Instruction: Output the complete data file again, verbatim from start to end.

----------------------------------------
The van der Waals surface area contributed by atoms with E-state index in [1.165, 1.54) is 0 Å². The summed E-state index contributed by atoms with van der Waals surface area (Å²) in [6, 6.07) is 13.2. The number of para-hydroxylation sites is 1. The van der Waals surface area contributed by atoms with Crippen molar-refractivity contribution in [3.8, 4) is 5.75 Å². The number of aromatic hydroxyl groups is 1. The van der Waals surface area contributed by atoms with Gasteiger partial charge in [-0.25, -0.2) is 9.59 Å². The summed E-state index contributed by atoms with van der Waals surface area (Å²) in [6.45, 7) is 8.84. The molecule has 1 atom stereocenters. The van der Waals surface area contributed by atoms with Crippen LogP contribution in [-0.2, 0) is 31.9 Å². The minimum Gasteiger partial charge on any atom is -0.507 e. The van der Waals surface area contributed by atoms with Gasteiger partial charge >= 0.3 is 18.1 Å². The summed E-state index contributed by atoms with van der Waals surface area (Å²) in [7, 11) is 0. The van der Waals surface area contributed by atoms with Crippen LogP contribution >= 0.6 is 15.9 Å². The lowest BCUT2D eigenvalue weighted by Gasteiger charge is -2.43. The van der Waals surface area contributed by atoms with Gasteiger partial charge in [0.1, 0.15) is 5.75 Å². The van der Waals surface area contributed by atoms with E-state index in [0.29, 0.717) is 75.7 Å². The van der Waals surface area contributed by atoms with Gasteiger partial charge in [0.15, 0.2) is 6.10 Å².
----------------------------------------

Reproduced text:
The van der Waals surface area contributed by atoms with E-state index in [1.165, 1.54) is 0 Å². The summed E-state index contributed by atoms with van der Waals surface area (Å²) in [6, 6.07) is 13.2. The number of para-hydroxylation sites is 1. The van der Waals surface area contributed by atoms with Crippen molar-refractivity contribution in [3.8, 4) is 5.75 Å². The number of aromatic hydroxyl groups is 1. The van der Waals surface area contributed by atoms with Gasteiger partial charge in [-0.25, -0.2) is 9.59 Å². The summed E-state index contributed by atoms with van der Waals surface area (Å²) in [6.45, 7) is 8.84. The molecule has 1 atom stereocenters. The van der Waals surface area contributed by atoms with Crippen LogP contribution in [-0.2, 0) is 31.9 Å². The minimum Gasteiger partial charge on any atom is -0.507 e. The van der Waals surface area contributed by atoms with Gasteiger partial charge >= 0.3 is 18.1 Å². The summed E-state index contributed by atoms with van der Waals surface area (Å²) in [7, 11) is 0. The van der Waals surface area contributed by atoms with Crippen LogP contribution >= 0.6 is 15.9 Å². The lowest BCUT2D eigenvalue weighted by Gasteiger charge is -2.43. The van der Waals surface area contributed by atoms with Gasteiger partial charge in [0.1, 0.15) is 5.75 Å². The van der Waals surface area contributed by atoms with E-state index in [0.29, 0.717) is 75.7 Å². The van der Waals surface area contributed by atoms with Gasteiger partial charge in [0.15, 0.2) is 6.10 Å².